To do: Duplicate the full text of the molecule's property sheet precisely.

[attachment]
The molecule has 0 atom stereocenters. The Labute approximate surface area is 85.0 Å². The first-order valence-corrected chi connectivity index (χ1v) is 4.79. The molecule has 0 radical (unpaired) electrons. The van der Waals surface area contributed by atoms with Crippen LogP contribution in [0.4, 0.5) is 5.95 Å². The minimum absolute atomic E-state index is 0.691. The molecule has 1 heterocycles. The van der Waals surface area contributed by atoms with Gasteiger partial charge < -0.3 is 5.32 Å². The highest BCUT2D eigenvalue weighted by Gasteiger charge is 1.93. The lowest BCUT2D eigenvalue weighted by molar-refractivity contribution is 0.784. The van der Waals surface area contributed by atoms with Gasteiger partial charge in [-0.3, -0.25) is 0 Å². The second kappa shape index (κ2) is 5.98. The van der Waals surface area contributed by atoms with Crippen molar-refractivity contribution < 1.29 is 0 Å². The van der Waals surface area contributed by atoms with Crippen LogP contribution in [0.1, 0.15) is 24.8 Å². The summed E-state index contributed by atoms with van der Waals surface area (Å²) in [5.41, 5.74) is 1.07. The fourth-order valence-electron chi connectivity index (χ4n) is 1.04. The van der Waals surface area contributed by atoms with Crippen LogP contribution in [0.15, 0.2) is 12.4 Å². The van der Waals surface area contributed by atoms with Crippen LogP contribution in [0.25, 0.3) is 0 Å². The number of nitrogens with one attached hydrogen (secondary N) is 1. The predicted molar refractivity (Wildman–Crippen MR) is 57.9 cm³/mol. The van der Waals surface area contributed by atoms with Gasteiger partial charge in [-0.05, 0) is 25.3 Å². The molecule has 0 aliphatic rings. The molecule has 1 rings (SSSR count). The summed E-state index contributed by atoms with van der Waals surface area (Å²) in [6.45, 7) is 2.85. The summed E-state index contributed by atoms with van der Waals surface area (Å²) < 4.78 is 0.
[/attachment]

The molecule has 0 atom stereocenters. The Labute approximate surface area is 85.0 Å². The first-order valence-corrected chi connectivity index (χ1v) is 4.79. The molecule has 0 radical (unpaired) electrons. The van der Waals surface area contributed by atoms with Crippen LogP contribution in [0.4, 0.5) is 5.95 Å². The minimum absolute atomic E-state index is 0.691. The molecule has 1 heterocycles. The van der Waals surface area contributed by atoms with Gasteiger partial charge < -0.3 is 5.32 Å². The highest BCUT2D eigenvalue weighted by Gasteiger charge is 1.93. The lowest BCUT2D eigenvalue weighted by molar-refractivity contribution is 0.784. The van der Waals surface area contributed by atoms with Gasteiger partial charge in [-0.3, -0.25) is 0 Å². The second kappa shape index (κ2) is 5.98. The van der Waals surface area contributed by atoms with Crippen molar-refractivity contribution < 1.29 is 0 Å². The van der Waals surface area contributed by atoms with Crippen LogP contribution in [0.1, 0.15) is 24.8 Å². The summed E-state index contributed by atoms with van der Waals surface area (Å²) in [5.41, 5.74) is 1.07. The fourth-order valence-electron chi connectivity index (χ4n) is 1.04. The van der Waals surface area contributed by atoms with Crippen LogP contribution in [0.15, 0.2) is 12.4 Å². The van der Waals surface area contributed by atoms with Crippen LogP contribution in [0.25, 0.3) is 0 Å². The number of nitrogens with one attached hydrogen (secondary N) is 1. The predicted molar refractivity (Wildman–Crippen MR) is 57.9 cm³/mol. The van der Waals surface area contributed by atoms with Gasteiger partial charge in [-0.05, 0) is 25.3 Å². The molecule has 0 aliphatic rings. The molecule has 1 rings (SSSR count). The summed E-state index contributed by atoms with van der Waals surface area (Å²) in [6.45, 7) is 2.85. The summed E-state index contributed by atoms with van der Waals surface area (Å²) < 4.78 is 0.